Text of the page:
Monday, December 05, 2022

Brilliant inswinger from Bhuvneshwar to bowl Jos Buttler – same ball as he dismissed AB de Villiers in a Test

The ball clean bowled to Jos Buttler will go down in Bhuvneshwar Kumar’s career as one of the best inswingers ever. With a similar delivery that dropped the stumps of AB de Villiers in the Johannesburg Test in 2018.

Often, Bhuvneshwar hits a good length start, not too close to the batsman, to get his balls in or out. He bowled a lovely outswinger like the first ball last night to trouble Jason Roy. Or the inswinger to dismiss Sachin Tendulkar for his first duck in domestic cricket. For Butler it was a little fuller, almost at an observable length. This was one of the deviations from Bhubaneswar’s norm.

The ball was also pushed to the off side at the time of release. Good swing bowlers do that. James Anderson once explained it best that what he does with his fingers at release time depends on whether he wants an inswing or an outswing.

“If anything I’m thinking of the finger [at the release], With the inswinger, I can push it into the wide part of the off stump with my middle finger and expect it to come later. With the outswing, what I do with the (index) finger is that I try to push the ball into the stumps and then swing later. So with the inswing, the middle finger comes in last of the ball and the index finger departs late for the outswing.

Bhuvneshwar doesn’t always do that. That bit about pushing in or out, that is. This time he did the same.

The ball started turning away from the release line towards the off side. Butler was on the leg-stump guard, preferring to stay off the line.

In the past, against Bhuvneshwar he has tried both – crossing the stumps early or staying sideways. By March 2021, it had worked fine for Butler as he was not dismissed by Bhuvneshwar in any form of cricket in more than a hundred balls.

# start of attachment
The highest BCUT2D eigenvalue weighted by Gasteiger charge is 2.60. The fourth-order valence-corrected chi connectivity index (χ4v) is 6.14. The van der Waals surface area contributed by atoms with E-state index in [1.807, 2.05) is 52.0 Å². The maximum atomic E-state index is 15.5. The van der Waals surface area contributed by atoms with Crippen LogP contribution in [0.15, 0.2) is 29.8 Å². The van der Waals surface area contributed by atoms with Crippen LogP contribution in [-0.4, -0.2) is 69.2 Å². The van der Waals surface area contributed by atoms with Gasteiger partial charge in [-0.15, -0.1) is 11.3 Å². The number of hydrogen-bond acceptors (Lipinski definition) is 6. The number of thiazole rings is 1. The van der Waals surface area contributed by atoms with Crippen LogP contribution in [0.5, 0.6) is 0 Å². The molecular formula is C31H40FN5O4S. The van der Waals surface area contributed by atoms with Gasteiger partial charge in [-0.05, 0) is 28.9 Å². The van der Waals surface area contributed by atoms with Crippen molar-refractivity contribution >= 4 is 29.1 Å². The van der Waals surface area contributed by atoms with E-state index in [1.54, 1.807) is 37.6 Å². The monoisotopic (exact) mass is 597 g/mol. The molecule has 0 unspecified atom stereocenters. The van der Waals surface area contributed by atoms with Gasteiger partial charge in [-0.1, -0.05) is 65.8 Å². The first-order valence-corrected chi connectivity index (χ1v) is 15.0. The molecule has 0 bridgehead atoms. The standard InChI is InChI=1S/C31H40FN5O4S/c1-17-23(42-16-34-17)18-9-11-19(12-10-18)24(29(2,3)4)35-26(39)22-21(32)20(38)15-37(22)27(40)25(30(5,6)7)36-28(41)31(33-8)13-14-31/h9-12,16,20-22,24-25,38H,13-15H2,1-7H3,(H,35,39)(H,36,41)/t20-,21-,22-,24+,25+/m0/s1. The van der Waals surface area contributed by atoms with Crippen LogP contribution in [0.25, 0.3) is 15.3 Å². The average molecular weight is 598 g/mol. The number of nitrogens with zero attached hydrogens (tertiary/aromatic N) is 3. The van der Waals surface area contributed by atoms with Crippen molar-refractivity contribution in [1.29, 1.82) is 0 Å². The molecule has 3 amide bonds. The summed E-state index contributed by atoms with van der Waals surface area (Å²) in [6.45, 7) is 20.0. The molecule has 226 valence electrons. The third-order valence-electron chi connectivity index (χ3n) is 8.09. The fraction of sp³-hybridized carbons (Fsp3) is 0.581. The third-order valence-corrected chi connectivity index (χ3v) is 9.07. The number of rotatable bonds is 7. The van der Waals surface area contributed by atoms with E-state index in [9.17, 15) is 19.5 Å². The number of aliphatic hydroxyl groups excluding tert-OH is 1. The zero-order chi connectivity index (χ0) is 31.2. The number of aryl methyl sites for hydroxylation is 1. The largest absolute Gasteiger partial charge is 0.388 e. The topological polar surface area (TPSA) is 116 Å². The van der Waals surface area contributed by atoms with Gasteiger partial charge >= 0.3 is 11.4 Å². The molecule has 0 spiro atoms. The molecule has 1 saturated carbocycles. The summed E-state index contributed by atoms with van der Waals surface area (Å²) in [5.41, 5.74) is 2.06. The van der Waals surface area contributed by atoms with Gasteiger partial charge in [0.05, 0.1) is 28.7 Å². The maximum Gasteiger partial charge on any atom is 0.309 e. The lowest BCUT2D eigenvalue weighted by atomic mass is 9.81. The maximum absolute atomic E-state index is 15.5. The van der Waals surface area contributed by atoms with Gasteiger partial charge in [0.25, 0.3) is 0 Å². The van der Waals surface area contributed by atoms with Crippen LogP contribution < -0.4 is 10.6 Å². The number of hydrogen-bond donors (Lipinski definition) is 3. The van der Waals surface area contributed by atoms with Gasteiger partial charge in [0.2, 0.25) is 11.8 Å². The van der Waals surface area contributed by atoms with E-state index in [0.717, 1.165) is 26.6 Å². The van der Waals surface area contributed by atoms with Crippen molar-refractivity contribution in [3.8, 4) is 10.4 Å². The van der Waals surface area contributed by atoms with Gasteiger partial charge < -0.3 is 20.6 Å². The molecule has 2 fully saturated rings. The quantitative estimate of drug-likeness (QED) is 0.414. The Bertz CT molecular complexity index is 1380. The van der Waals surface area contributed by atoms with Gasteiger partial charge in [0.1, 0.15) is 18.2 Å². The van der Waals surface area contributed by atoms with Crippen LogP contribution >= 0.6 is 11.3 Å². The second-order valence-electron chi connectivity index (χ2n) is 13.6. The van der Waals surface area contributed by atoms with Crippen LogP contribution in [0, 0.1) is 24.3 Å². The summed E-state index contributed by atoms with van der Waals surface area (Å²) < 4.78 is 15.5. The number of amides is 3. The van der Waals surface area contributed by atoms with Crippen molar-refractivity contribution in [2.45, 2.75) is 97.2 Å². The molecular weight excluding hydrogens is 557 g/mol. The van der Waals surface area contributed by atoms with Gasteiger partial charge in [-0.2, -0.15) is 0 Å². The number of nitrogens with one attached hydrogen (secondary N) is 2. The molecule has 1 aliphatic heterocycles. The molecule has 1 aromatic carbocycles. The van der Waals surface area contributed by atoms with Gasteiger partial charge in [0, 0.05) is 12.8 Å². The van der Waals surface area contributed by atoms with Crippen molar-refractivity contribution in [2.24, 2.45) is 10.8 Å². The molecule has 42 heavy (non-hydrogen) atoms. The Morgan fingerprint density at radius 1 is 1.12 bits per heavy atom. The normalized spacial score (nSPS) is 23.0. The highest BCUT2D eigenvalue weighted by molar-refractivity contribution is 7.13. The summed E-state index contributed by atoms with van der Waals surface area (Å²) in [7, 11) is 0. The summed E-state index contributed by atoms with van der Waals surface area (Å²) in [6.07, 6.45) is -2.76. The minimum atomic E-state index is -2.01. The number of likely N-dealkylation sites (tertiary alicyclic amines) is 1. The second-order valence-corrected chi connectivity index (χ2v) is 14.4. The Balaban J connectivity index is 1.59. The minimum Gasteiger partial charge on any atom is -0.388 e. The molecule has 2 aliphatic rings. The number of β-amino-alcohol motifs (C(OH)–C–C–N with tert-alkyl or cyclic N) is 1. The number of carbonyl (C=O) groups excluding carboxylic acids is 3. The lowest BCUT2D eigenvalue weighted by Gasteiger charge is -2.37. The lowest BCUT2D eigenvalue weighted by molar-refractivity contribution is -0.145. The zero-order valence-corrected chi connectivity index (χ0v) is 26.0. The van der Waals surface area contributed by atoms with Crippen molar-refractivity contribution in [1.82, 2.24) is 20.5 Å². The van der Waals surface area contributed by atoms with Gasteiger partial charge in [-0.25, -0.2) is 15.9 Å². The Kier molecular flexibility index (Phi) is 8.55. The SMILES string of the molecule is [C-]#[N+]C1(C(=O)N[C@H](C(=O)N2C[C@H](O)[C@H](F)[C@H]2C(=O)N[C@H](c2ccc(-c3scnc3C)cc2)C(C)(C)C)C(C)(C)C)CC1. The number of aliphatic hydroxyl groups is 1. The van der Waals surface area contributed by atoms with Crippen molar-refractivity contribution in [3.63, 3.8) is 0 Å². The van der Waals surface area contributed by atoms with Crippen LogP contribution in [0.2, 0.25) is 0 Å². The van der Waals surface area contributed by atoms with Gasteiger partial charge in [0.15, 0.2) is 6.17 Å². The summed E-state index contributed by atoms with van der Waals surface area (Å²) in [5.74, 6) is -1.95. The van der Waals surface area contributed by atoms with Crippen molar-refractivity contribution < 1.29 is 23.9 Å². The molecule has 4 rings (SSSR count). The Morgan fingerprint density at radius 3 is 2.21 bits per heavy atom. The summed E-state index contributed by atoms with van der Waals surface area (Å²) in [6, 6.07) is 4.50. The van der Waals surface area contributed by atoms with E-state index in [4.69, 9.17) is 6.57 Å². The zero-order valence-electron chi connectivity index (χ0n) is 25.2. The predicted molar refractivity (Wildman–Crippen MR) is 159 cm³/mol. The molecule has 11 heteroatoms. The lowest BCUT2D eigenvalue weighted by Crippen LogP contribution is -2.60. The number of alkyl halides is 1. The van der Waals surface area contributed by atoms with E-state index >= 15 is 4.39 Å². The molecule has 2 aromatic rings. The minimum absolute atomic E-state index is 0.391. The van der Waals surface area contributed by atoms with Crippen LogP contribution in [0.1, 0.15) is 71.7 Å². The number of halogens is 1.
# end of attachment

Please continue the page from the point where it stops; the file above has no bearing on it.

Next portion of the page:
On that day in March, a few years earlier, incidentally, during another India comeback after an injury for Bhuvneshwar, Butler would make the shuffle to try to pull it off. But the ball hit off and middle and swung back to wrap it on the pads in front of the leg stump. Stranded lbw. Two games later, he would slow her out.

In last year’s IPL, he dismissed Buttler in the first over with a cunning outswinger, which was delivered to the wicket-keeper though it turned out to be a no-ball. That first spell was also accepted by Butler as a difficult test. So, of late, Bhuvneshwar troubled Butler with the new ball, and that too in the first over. And with both types of swings – in and out.

In this context the last match was played. This time, Bhuvneshwar’s inswinger started at full length as Butler remained close to the line. It deviated and then swung dangerously to upset Butler’s most prized possession at the crease: his balance.

When it goes awry, Butler’s game is in everyone’s hands. He has great hands to use that cricket terminology and he adjusts more and more often. And so he tried this time too. But the ball kept bending to thwart his hands and hit the stumps.

The delivery brought back memories of one of Bhuvneshwar’s best deliveries in Test cricket.

2018, Johannesburg. Like Butler’s ball last night, he also landed a little fuller than his usual. Unlike Butler, de Villiers went ahead. Unlike Butler, he had a more aggressive intention to drive through the line. In the end, when Butler learned he was in trouble and hoped his hands would get him out of jail, de Villiers didn’t have much doubt.

But actually the ball was the same. Before starting its dramatic inner journey, it was also pushed towards closure.

De Villiers went for his flamboyant drive and then alarm bells rang. The ball kept bending to move ahead with the flashing blade and hit the stumps.

De Villiers in a Test, Buttler in a T20I – not bad for Bhuvneshwar who is trying his best to get into the T20I squad for the World Cup.

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